(Quick note: this post was originally a quick rant for my climber friends on Facebook, but has since gotten much more exposure than that. I’m leaving it in it’s original form for historical reasons, but keep in mind–the sarcasm is heavy. The hyperbole is there to make a point. I hope it starts and continues good discussions about do/don’t at the crag.
One topic that was discussed heavily in the comments was how a kid said you shouldn’t rappel from sport anchors. I was against that idea at the time, but have since come around to the bight-through-the-rings lowering method, since it is safer as you always have a backup. I talked through the rappelling vs lowering topic here if you’d like to read that: Rappelling vs Lowering: A Semi-Scientific Study.
This last weekend at the New River Gorge, I had one incredibly frustrating day.
I went with some newer climbers, so we chose a popular wall for beginners: Orange Oswald at Summersville Lake. It was the weekend of the Craggin’ Classic, so I expected the place to be crowded and full of newbies (as is normal), but it exceeded my expectations. I’ll briefly describe the three things that happened:
1) The “Facebook Climbers”
The first thing I saw when I arrived was a large group at the base of some popular 5.9s, with hammocks set up and gear strewn about. Not uncommon, and I was not surprised. We proceeded to warm up, with plans of hopping on these 5.9s afterwards. After three warm up climbs (Hippie Dreams, the 5.6 corner and Fabulous Groupies), the group hadn’t moved, and didn’t seem to be in any hurry to do so. We asked them how long they’d be, but they never gave much of an answer, apparently content to hog that section of the cliff all day.
Not only were they slowly letting all 8 people in their group on each climb, but this was happening:
One dude thought it would be cool if he set up his hammock ON THE WALL. It took him about 30 minutes to set up, taking up two routes, with apparently no thought of other people wanting to get on these incredibly popular routes. The best part was, he kept saying “Does this look cool??” and “Oh man I wish we could take a picture from above, that would be so much better!”. A few adjacent parties cheered him on, most shook their heads.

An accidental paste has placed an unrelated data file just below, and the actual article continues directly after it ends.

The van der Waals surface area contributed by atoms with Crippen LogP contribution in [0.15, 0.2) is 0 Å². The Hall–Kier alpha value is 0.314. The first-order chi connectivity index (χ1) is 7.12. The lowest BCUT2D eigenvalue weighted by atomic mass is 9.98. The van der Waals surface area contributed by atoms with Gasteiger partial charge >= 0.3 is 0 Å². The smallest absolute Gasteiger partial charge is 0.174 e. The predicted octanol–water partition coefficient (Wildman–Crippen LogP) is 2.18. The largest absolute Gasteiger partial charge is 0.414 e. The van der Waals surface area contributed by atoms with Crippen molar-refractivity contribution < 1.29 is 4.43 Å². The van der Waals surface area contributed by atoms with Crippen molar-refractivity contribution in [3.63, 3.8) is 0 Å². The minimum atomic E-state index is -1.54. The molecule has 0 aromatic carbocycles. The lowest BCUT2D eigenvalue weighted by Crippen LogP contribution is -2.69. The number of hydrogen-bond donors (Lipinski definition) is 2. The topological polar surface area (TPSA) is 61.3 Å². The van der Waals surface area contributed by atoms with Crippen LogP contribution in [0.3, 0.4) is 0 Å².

On top of this, multiples times, one guy would go up one rope with a camera and take staged, “bad-ass” shots of another dude…on toprope. They would proceed to pretend one guy was reallllly reaching out for….a jug, or throwing some unnecessary heel hook, all while wearing a backwards hat and those sunglasses with some obnoxious neon-colored ear pieces. The presence of multiple sports-bra-laden lady friends did not discourage this behavior.
This group I dub The “Facebook Climbers”, as the apparent goal of the trip was to look cool and to take pictures. It was apparently many of the group’s first time climbing outside, although they had spent plenty of time in the gym.
2) The Rock Throwers
This same group had migrated to the lake front, where some swam across the river in the path of many speeding boats, some simply lay in the sun, and a number of them started to throw large rocks into the water. Fine by me for a couple minutes, but it went on for an hour.
College age kids throwing rocks is not uncommon or wrong, so I thought nothing of it. The problem was, there was a visiting group from (what I remember was) a Pennsylvania rock climbing gym, complete with children down to age ~10. The group was comprised of climbing team members and their parents. They were not newbies (one little girl was apparently 4th in the nation), but they apparently had little experience with being outside, and acted like it. The children joined in with the rock throwing, and not much later, one had bashed another in the head. One of the parents luckily had a first aid kit, and wrapped the kid’s head in bandages, which quickly bled through. He ended up with 2 staples in his head, we later heard.
These kids are dubbed The Rock Throwers, for obvious reasons. The little girl that threw the rock was really sweet and very upset when she realized what happened, so I do not blame her. I blame the ones who started throwing the rocks, and the parents who said nothing.
3) The “Global Warming Kid”
I thought, “Surely, this must be the end of this craziness”, but there was one final act that enraged me.